13.04.2007 - 16.04.2007 35 °C
The Pantanal is not for the faint hearted. It´s damn hot, there are mosquitos everywhere (not to mention the other numerous bugs), you walk through muddy swamps, ride horses in thigh high waters (yes, sounds fine, until you see the horse in front of you do his business in the water!) swim in pirahana and alligator infested waters and have uncomfortable nights sleep in hammocks! The Pantanal is the biggest wetland in the world, situated on the Brazilian, Bolivia and Paraguayan borders. I was lured here by the promise of seeing many of the different animals and birds that call the Pantanal home - anteaters, piranaha, alligators, tucans, monkeys, anaconda, deer, armadillos and capybara. The most popular setting out point for the trips is a town called Campo Grande. I arrived there late in the evening which would have been fine if I had been picked up from the airport as promised by the tour company, Ecological Expeditions, I had booked. But alas, this is Brazil and of course no one was waiting for me when I landed so I took a cab to the hostel that the company operated from. No easy feat when you don´t speak Portuguese and your cab driver can´t distinguish the difference between, Hotel International and Hostel International!
The next day, I was supposed to head out to the park, but as there was only one Spanish speaking couple booked onto that trip, I decided to hang around a day to join a group going the following day. I met Gil and Andrew (both English, had met on a bus a couple of days before) that day and they decided to join the same tour as I had booked. They were really nice, so things were looking up! The next day, with more of our group members in tow, we headed out on a 5 hour journey to get to the park. On the way to the park we were stopped by some tourist police and it turned out that our tour company didn´t have a licence or it expired, something like that, and it is becoming apparent that I had booked the Dodgy Brothers for my trip! Although, from all accounts of other tour companies in the area, they were the best of a really bad bunch! Things didn´t improve when we got there. It appeared that the head office had overbooked, there was no guide for us and they seemed intent on sqauashing as many possible hammocks as they could into one room! Still, as I went to sleep that night, knocking into my neigbours, I was excited by the coming days activities.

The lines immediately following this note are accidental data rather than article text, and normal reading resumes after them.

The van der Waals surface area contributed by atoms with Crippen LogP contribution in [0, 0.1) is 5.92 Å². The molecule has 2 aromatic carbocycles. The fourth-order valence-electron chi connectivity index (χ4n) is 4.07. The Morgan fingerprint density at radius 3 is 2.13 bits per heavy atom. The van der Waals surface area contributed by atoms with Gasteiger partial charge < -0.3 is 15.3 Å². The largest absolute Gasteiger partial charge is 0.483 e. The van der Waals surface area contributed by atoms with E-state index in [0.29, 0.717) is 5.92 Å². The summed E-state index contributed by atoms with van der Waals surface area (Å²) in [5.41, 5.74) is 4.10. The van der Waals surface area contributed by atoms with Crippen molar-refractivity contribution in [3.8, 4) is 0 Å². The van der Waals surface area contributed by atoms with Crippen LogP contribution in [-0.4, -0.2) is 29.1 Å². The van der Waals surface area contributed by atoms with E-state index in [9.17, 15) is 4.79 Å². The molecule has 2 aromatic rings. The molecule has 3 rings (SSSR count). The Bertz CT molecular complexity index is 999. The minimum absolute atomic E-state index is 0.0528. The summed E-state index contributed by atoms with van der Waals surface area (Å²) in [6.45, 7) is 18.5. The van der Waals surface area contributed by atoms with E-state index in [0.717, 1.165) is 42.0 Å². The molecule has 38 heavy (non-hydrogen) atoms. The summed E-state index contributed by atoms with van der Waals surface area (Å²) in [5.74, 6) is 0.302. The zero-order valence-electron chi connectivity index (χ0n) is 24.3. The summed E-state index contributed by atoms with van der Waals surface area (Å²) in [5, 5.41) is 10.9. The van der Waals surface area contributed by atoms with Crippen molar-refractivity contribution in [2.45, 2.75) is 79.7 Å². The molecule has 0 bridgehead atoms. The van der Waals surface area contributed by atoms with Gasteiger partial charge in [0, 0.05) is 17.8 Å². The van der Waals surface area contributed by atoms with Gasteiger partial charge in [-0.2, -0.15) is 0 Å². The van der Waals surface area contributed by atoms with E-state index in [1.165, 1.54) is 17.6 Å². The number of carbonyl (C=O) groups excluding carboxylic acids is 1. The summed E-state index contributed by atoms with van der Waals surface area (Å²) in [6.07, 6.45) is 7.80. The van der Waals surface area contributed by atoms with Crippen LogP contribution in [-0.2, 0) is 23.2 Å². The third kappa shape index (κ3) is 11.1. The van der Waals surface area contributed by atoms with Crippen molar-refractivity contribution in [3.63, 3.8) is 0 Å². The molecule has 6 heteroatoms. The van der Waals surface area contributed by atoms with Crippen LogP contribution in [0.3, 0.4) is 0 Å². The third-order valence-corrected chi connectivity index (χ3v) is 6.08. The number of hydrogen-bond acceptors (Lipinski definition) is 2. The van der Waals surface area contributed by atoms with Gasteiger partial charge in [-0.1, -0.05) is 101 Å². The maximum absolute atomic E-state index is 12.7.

We were awoken at 5:30am by the sound of the kitchen dong. We still didn´t have a guide, so we joined another group for our first activity, horse riding. I´ve never actually been horseriding before. Sure, I had been on a horse before, but riding? No. I was pleasantly suprised by how much fun it was. Although I could have done with a better horse. She was either, really old or really lazy, or both, cause she didn´t like to move that fast. She had her moments, mostly when our guide, Gabriel came to hurry up the slow coaches in the back and I really enjoyed it when she did have her occasional bursts of energy!
In the afternoon, we finally got our guide, Sandro and headed off in a boat down the river for some wildlife viewing and a swim. It was a lovely way to end the day, sunsetting on the river as we made our way back to camp. It was early to bed for most of us that night, it had been a big day and another 5:30am start awaited us.
Day two, first activity was a walk in the jungle to try and see some more animals. Hmmm, three hours of walking later and we had just seen a lot of birds, a few monkeys and some killer beatles that had attacked Gil (think of the beatles in The Mummy, on a much smaller scale and you get the picture). Afternoon activity was fishing. I think I broke some kind of record. I had put my line in for less that 5 seconds (I am not exaggerating!) and caught my very first fish! Not a piranah, but still, a fish. I was pretty proud of myself...until we got back to camp and heard of the other group catching an absured amount of fish including something like 8 piranahs! Our group did not have such luck. After my fish, there were just two others caught, both so small they ended up being used for bait!
So early to bed again and early to rise the next day for another early morning walk. Our guide said he couldn´t promise us what animals we would see, but that we would definitly see lots of cayman (alligators). This one did not disappoint. Within minutes of entering the jungle, we caught sight of a deer. And then an anteater! And then an armidillo. And then another anteater. And then black howler monkeys! Success!! I was happy, finally we had seen what we had come to see. But no cayman, the one animal Sandro had promised we would see! We had seen plenty of them before, mostly on the side of the road, so this was ok! And that was our last activity, a big group of us was heading to Corumba on the border to cross into Bolivia so we headed out in a truck for the long journey. We saw loads of cayman and capybara (worlds largest rodent) on the trip and had to cross the river Paraguay where we were treated to a beautiful sunset. A lovely way to end the trip.
So, all in all, despite the Dodgy Brothers tour group, the mosquitos, the heat, the hammocks, I had a great time. I got to see lots of animals although I think we may have been the only group to ever go through the Pantanal and not see a piranah, except served up in a soup, which doesn´t count!
Gil and I on the truck
Black Howler Monkey
Flooded footbal pitch!